Start by laying everything out, without fusing it together. Begin with the background. Use one large piece of fabric as the basis for everything, even if you will have other background elements. You might start with a fabric that looks like the sky, adding pieces for hills, grass, water, etc. When you have the background to your satisfaction, start adding the other elements flowers, animals, people, whatever. Layout all the pieces and make sure it looks the way you want it. Now you can begin to put it all together.
Lay your background piece flat on your ironing board. Take the next piece of the background, and peel off the paper backing. Position it where you want it on the background fabric. Following the manufacturer’s directions, press the piece into place. Do this with each piece, working from the bottom layer up. Make sure each piece is exactly where you want it before pressing it.
When you have your whole picture fused together, it is time to stitch the pieces down. You have several options. You can sew a satin stitch around each object, matching the thread to the object, or you can sew a decorative stitch, such as a buttonhole stitch, around them. This works better with very simple objects. For a landscape, it often works well to use invisible thread and sew either a very narrow zig-zag stitch or a straight stitch around the edge of each piece, just inside the edge of the fabric. Or, you can even just leave it fused, and â€śstippleâ€ť quilt it at the end to hold everything in place permanently. For a wall hanging, it is not as important to make sure every edge is sewn down, as it would be in a quilt that will be used for a bed covering.
When you have the center section of your quilt done, you need to add a frame or border. Sometimes this is done with a single fabric, and sometimes a pieced border is used. Often a good effect can be obtained by using a border print fabric. Whichever type you choose, make it or cut it to the correct size, leaving a few inches extra in the length. Remember that two of the borders need to be long enough to include the width of the first two borders. Pin the borders onto two opposite sides either the top and bottom or the left and right. Be sure everything is laying flat, and don’t stretch the fabric when you pin. Sew these two borders on, and cut the ends even with the center section. Press the seams to one side. Pin the other two borders on, being careful not to stretch the fabric. Sew the borders on and press the seams to one side. Trim the ends even with the first borders.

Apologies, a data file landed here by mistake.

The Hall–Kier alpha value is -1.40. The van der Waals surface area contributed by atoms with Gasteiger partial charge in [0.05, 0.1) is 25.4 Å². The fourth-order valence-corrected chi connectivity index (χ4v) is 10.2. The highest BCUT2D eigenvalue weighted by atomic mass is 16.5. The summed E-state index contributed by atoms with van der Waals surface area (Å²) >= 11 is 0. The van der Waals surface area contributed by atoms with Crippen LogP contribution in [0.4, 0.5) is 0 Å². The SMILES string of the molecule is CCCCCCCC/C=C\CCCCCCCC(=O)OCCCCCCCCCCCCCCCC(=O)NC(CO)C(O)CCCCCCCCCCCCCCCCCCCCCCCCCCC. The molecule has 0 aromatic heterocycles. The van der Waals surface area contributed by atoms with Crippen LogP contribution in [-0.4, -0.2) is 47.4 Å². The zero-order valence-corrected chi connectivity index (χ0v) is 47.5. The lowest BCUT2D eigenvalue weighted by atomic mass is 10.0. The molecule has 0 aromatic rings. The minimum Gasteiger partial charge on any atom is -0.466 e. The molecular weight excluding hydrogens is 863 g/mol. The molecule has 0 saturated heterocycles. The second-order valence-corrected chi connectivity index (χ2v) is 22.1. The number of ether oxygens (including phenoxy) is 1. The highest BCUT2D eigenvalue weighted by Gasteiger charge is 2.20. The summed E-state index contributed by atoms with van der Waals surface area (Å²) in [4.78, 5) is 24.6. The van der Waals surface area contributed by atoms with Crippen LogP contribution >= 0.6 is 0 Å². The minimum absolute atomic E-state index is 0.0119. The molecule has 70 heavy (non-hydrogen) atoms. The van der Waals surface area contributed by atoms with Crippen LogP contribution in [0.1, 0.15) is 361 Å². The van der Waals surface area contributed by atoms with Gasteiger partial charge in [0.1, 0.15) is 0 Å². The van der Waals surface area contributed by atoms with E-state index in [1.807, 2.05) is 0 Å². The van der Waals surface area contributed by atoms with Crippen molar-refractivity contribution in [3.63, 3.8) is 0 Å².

Now you are ready to quilt your wall hanging. Choose a fabric for the back and hanging sleeves. Cut the fabric to the correct size for the back of the quilt it should be a few inches larger than the front all the way around. If your quilt is too big for one piece of fabric, you can sew two pieces together to make the back. For the hanging sleeve, cut a piece of fabric the width of your quilt by 8â€ť. Machine-hem the ends. With the right sides out, pin both long edges of the sleeve to the top edge of the backing piece, on the right side. Sew across it, with a scant seam.
Sandwich the front, batting, and backing together. Make sure your batting is a little larger than the front of the quilt. You can pin-baste with safety pins, thread baste with needle and thread by hand, or spray baste with one of the spray adhesives made for quilting, but somehow you have to get the three layers stuck together so they won’t shift when you quilt it. Be sure the top edge is lined up exactly, because of the sleeve. Everything else can be trimmed later. Fold the sleeve out, to keep it free from all the basting and quilting.
Quilt in whatever pattern you choose, by hand or machine. For a pieced top, you can outline each piece, or stitch on the seam lines, which is called â€śstitching in the ditch. Or, you can choose your own pattern. For landscape quilts, it is common to stipple quilt all over, or choose a wavy pattern for water, a fluffy, cloud-like pattern for the sky, etc. Be creative! If you are machine-quilting, be sure to make a test piece using the same fabrics and batting, so you can adjust the tension on your sewing machine.
When you get it all quilted, trim the excess batting and backing all around the edges, making sure the corners are square. Now you need to sew binding around the edges. Using bias binding you make yourself or store-bought binding, sew it on with your preferred method. Some people sew it to the front, flip it over and hand-stitch it to the back. Others sew it to the back, flip it to the front and use a decorative stitch to sew it down. Others sew it to the back and carefully sew along the edge with a straight stitch on the front.
After your binding is on, you need to hand-sew the hanging sleeve down on the back. Lay everything flat, with the back of the quilt up. Smooth the hanging sleeve flat. Now fold it up 1 and pin it. Hand-stitch along the folded line, being careful to catch only the bottom layer of the hanging sleeve and only the backing of the quilt. Your sleeve will puff out a little, leaving room for a hanging rod to go through the sleeve without distorting the quilt.
Now, hang your quilted wall hanging on the wall with a curtain rod or dowel, and enjoy!Now,